Myles Birket Foster
(4 February 1825 - 27 March 1899)
Foster's typical illustrative work was in the form of black and white vignettes, with rather less in a larger size or in colour. His paintings and drawings have been criticised for their repetitive nature, and it is true there is something formulaic about many of the pretty scenes with trees arching across the sky. On the other hand, they are technically accomplished, catch the different aspects and character vegetative life well, and at their best, his landscapes can look most explorable.
Illustrations can be found fairly easily in books and magazines of the 1850s and early 1860s in grotty second hand bookshops.
FOSTER, MYLES BIRKET (1825-1899), painter, born at North Shields, Northumberland, on 4 Feb. 1825, was the sixth of the seven children of Myles Birket Foster (1785-1861), by Ann, only daughter of Joseph King of Newcastle-on-Tyne. His father was a member of an old north-country quaker family, the Fosters of Cold Hesledon, Durham, and Hebblethwaite Hall, Yorkshire.
He removed to London in 1830, and the boy was educated at a preparatory school at Tottenham and at the Quaker Academy at Hitchin, Hertfordshire, where he had lessons from the drawing-master, Charles Parry. Soon after he left school in 1840, his father's friend, Ebenezer Landells [q. v.] the wood-engraver, took the boy into his own office on trial. He remained with Landells as an apprentice from 1841 to 1846, working at first as an engraver only, afterwards, by Landells's advice, as an original draughtsman on wood. Most of the woodcuts for the early numbers of Punch were engraved in Landells's office; the first of Foster's original contributions to Punch was published on 5 Sept. 1841.
He was also employed by the Illustrated London News on its foundation in May 1842, and did much work, especially for the annual almanacs published in connection with that paper. During his apprenticeship he spent his spare time in the fields at Hampstead and Highgate, making careful studies of trees and plants in water-colours. He received much kindness from Jacob Bell [q. v.], the collector of Landseer's works, who allowed him to make copies of pictures in his possession. Foster on one occasion obtained 20l. for a drawing after Laudseer.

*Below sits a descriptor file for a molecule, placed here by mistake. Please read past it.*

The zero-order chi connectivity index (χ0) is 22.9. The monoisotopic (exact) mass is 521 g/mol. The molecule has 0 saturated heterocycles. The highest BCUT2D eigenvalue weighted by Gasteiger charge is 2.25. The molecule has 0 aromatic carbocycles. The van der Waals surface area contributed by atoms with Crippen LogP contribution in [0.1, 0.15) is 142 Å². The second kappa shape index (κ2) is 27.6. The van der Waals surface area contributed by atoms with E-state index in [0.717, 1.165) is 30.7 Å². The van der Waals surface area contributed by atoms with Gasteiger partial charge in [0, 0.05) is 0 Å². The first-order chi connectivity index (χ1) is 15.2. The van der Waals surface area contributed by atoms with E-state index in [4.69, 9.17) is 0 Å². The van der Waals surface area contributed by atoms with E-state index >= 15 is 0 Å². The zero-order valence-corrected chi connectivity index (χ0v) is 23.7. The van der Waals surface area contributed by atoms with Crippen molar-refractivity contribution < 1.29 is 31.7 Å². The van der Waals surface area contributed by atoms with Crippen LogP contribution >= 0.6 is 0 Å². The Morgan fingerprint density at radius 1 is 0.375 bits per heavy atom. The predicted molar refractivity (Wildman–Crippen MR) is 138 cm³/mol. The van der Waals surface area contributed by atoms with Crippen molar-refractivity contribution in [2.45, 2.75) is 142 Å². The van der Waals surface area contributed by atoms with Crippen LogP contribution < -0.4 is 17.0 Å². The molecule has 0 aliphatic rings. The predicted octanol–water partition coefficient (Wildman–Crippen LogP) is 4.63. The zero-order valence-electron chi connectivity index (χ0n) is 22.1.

On leaving Landells and starting as an illustrator on his own account in 1846, he obtained such ample employment from publishers that for some years he had little leisure for independent painting. His work on wood, in which he carried on the tradition derived through Harvey from Bewick, began to appear at a time when the public was tired of the steel-engravings which had enjoyed a long vogue in countless annuals and gift-books, and the change was welcome. His first patron was Henry Vizetelly [q. v.], who gave him a commission to illustrate The Boy's Country Book, in four parts, by Thomas Miller, published by Messrs. Chapman & Hall in 1847. His first great success was with the illustrations to Longfellow's Evangeline, published by David Bogue in 1850. This was followed by editions of the same poet's Voices of the Night, Hyperion, and Poetical Works, 1852. In the course of a few years Foster illustrated a large number of editions of the poets with vignettes and designs, either of pure landscape or of a domestic and sentimental character; he did his best work in black and white in illustrating Milton, Goldsmith, Scott, and Wordsworth.
He also illustrated some prose works, including his own:
From 1858, onwards Foster devoted himself almost entirely to painting. He spent the summer of that year near Dorking, improving himself in water-colours and making the most careful studies from nature, in which his strong eyesight and his practice in minute finish on the wood-block led him to carry detail too far.
The first drawings which he sent in to the Old Water-colour Society were rejected, but 'The Farm,' a view near Arundel, was exhibited at the Royal Academy in 1859, and the three drawings which he sent to the Old Watercolour Society in 1860, led to his election as an associate. He became a full member of the society in 1862, after a period of probation of unexampled shortness, and remained from that date onwards one of the most indefatigable, as well as the most popular, contributors to the society's exhibitions, in which over three hundred of his drawings appeared.
His subjects were principally studies of roadside and woodland scenery with rustic figures, studies made for the most part in his favourite county of Surrey, varied with sketches made on his frequent visits to the continent. He never abandoned the habit of excessive finish which he had learnt from his practice as an engraver and draughtsman of vignettes, with the result that his work in water-colours, remaining at the end of forty years much what it had been at the outset, became old-fashioned in the opinion of most artists and critics, though it never lost favour with the general public or failed to command a good price, whether at exhibitions or in the saleroom. He did not use the broad transparent washes of the older water-colour painters, but painted largely in body-colour, retouching his work with careful stippling till it was finished to his satisfaction.